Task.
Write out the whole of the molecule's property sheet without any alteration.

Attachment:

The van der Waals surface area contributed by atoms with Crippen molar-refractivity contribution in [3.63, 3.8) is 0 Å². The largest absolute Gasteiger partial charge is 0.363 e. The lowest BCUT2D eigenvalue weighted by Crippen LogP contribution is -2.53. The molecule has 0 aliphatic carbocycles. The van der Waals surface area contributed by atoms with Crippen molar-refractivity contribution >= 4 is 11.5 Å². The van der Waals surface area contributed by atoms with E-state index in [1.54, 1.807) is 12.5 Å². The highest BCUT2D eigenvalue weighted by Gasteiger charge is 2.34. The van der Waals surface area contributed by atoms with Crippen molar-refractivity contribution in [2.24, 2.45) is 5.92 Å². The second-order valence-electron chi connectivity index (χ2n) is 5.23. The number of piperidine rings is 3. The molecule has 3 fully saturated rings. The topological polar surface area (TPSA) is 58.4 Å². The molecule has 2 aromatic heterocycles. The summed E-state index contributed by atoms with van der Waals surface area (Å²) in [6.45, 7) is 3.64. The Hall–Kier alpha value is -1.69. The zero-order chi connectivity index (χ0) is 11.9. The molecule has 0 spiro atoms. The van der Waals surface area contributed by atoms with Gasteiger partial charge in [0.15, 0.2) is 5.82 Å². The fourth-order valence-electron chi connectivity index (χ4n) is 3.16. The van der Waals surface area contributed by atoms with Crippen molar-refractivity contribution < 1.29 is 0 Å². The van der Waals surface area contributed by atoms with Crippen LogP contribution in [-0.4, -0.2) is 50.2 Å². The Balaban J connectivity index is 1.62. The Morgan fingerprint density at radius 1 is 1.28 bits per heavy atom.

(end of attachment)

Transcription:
The van der Waals surface area contributed by atoms with Crippen molar-refractivity contribution in [3.63, 3.8) is 0 Å². The largest absolute Gasteiger partial charge is 0.363 e. The lowest BCUT2D eigenvalue weighted by Crippen LogP contribution is -2.53. The molecule has 0 aliphatic carbocycles. The van der Waals surface area contributed by atoms with Crippen molar-refractivity contribution >= 4 is 11.5 Å². The van der Waals surface area contributed by atoms with E-state index in [1.54, 1.807) is 12.5 Å². The highest BCUT2D eigenvalue weighted by Gasteiger charge is 2.34. The van der Waals surface area contributed by atoms with Crippen molar-refractivity contribution in [2.24, 2.45) is 5.92 Å². The second-order valence-electron chi connectivity index (χ2n) is 5.23. The number of piperidine rings is 3. The molecule has 3 fully saturated rings. The topological polar surface area (TPSA) is 58.4 Å². The molecule has 2 aromatic heterocycles. The summed E-state index contributed by atoms with van der Waals surface area (Å²) in [6.45, 7) is 3.64. The Hall–Kier alpha value is -1.69. The zero-order chi connectivity index (χ0) is 11.9. The molecule has 0 spiro atoms. The van der Waals surface area contributed by atoms with Gasteiger partial charge in [0.15, 0.2) is 5.82 Å². The fourth-order valence-electron chi connectivity index (χ4n) is 3.16. The van der Waals surface area contributed by atoms with Crippen molar-refractivity contribution < 1.29 is 0 Å². The van der Waals surface area contributed by atoms with Crippen LogP contribution in [-0.4, -0.2) is 50.2 Å². The Balaban J connectivity index is 1.62. The Morgan fingerprint density at radius 1 is 1.28 bits per heavy atom.